- Pound (GBP) rises after inflation cools by less than expected
- UK CPI is 8.7% in April
- Euro (EUR) falls as German GDP contracts -0.3%
- GDP shrank -0.5% in Q4 2022
The Pound Euro (GBP/EUR) exchange rate is rising after losses yesterday. The pair fell -0.22% in the previous session, settling on Wednesday at €1.1499 and trading in a range between €1.1479 – €1.1564. At 10:35 UTC, GBP/EUR trades +0.27% at €1.15300.
The pound is rising after inflation cooled by less than expected. The consumer price index cooled to 8.7% year on year, down from 10.1% in March. However, this was above the 8.2% that analysts had forecast. Meanwhile, core inflation, which strips out more volatile items such as food and fuel, unexpectedly increased to 6.8% year on year, up from 6.2%.
The data piles pressure on the Bank of England to raise interest rates again when it meets in June, in order to prevent inflation from becoming more embedded in the economy. There is still another inflation data release next month before the June interest rate decision.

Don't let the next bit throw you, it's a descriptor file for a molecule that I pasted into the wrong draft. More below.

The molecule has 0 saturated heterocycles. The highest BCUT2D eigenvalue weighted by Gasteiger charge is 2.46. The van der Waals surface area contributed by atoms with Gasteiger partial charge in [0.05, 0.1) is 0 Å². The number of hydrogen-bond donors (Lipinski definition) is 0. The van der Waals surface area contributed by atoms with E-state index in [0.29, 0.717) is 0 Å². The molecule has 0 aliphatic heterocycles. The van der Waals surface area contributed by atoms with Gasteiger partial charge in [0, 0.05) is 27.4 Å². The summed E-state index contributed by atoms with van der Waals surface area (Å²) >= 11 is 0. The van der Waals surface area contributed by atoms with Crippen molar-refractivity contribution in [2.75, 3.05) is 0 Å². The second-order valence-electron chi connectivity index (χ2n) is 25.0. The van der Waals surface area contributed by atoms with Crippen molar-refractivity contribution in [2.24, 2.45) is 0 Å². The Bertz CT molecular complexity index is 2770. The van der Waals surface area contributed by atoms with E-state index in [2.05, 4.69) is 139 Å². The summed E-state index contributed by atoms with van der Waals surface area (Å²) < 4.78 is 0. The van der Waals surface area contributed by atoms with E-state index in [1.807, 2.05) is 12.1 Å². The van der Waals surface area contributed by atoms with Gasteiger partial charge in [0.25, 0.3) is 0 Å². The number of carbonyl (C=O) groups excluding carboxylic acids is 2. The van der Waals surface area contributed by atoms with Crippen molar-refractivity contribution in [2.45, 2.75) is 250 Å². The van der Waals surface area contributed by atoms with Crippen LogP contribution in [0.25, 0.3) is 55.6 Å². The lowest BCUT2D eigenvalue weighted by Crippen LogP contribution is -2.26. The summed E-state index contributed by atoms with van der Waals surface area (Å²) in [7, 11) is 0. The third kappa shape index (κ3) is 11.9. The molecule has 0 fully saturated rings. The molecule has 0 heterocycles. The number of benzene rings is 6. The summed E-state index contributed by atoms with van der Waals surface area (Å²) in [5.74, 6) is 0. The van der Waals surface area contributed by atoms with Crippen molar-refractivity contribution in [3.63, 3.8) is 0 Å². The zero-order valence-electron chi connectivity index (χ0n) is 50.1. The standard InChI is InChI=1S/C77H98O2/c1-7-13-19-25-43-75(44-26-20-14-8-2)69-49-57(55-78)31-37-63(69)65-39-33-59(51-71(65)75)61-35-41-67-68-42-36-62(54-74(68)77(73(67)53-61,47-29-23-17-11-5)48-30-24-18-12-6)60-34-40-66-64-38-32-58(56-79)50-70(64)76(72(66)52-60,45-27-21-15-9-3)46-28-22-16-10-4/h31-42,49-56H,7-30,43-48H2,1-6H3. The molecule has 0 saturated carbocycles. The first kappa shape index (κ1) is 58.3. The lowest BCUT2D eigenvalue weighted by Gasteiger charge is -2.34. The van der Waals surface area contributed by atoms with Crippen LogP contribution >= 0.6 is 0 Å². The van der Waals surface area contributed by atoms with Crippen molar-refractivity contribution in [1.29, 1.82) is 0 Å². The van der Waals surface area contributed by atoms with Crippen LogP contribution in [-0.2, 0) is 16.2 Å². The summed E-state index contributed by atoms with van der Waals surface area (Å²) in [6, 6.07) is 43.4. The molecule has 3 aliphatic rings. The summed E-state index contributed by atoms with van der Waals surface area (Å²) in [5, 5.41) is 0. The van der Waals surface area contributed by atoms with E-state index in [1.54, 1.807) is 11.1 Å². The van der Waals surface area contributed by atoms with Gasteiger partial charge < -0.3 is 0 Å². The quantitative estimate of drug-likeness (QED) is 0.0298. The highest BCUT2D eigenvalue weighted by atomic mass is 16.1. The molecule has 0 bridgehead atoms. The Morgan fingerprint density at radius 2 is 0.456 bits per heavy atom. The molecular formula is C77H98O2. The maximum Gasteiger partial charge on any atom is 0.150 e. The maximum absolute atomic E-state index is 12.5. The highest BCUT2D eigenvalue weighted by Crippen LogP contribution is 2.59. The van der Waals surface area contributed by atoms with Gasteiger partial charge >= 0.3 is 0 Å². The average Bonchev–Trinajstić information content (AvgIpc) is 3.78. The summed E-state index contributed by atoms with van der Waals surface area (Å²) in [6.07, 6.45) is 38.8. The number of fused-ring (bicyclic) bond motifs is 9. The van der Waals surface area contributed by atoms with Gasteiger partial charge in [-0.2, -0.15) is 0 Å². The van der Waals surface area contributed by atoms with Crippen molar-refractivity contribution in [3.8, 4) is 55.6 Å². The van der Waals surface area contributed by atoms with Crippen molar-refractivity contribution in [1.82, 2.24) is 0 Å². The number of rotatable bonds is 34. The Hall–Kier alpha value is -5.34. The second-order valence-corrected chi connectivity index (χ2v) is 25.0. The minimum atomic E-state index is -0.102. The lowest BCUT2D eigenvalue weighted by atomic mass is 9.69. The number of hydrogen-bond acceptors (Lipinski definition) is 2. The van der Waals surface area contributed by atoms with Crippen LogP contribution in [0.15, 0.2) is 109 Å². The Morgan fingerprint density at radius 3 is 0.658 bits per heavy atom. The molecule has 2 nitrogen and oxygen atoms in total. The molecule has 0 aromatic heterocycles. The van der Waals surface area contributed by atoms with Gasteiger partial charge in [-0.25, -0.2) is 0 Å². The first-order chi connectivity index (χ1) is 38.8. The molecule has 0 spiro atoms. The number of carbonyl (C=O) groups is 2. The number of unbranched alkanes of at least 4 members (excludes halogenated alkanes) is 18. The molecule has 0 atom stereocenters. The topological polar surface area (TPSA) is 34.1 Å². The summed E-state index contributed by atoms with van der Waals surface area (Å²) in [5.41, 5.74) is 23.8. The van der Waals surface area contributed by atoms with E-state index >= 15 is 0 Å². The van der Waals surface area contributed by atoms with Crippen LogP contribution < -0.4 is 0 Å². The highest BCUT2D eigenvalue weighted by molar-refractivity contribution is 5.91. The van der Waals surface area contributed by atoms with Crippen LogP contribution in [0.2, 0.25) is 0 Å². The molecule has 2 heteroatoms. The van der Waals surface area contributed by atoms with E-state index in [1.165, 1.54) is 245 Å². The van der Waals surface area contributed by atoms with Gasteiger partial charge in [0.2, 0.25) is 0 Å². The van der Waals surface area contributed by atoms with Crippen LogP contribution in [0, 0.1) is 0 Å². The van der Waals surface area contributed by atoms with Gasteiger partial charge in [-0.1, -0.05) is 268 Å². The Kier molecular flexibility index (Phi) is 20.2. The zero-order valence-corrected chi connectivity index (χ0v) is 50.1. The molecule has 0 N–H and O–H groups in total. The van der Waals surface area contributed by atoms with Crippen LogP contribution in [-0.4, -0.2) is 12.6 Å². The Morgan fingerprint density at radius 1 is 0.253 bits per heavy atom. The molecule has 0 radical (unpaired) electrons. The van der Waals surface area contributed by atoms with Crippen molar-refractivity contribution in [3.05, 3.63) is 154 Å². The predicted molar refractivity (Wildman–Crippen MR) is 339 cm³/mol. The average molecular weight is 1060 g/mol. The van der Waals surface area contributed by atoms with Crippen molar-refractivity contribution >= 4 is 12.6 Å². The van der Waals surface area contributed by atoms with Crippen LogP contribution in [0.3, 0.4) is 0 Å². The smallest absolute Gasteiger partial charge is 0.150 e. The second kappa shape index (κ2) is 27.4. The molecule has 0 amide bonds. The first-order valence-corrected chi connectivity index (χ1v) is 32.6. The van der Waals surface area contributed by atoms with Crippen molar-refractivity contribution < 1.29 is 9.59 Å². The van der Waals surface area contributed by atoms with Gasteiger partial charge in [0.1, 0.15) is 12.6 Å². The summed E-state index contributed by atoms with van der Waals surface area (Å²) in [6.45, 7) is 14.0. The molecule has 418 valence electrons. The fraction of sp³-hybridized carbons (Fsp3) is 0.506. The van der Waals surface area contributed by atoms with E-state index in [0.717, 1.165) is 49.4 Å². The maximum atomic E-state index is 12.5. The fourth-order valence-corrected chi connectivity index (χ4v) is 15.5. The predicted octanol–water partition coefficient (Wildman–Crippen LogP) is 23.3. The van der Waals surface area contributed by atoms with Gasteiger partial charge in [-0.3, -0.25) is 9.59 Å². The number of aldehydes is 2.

The International Monetary Fund warned that Britain was at risk of inflation remaining persistently high. The IMF also believes that the UK economy will avoid a recession this year.
There is no high-impacting UK climate data due today. Instead, sentiment is likely to be the driving force behind the pound.
The euro is falling after data show that the German economy fell into recession in the first three months of this year. German GDP contracted -0.3% QoQ, after falling -0.5% in Q4 2022. Te preliminary reading had been 0%.
A drop in household spending has been responsible for the eurozone ‘s largest economy shrinking in Q1, as well as a sharp decline in industrial production. Industrial output had seen its largest drop for 12 months in March. Meanwhile household consumption dropped by 1.2% from the previous quarter as high inflation and rising interest rates squeezed household spending power.
Germany’s economy is expected to be one of the weakest performing among the world’s largest economies this year. The IMF forecast a 0.1% contraction in the economy across the year.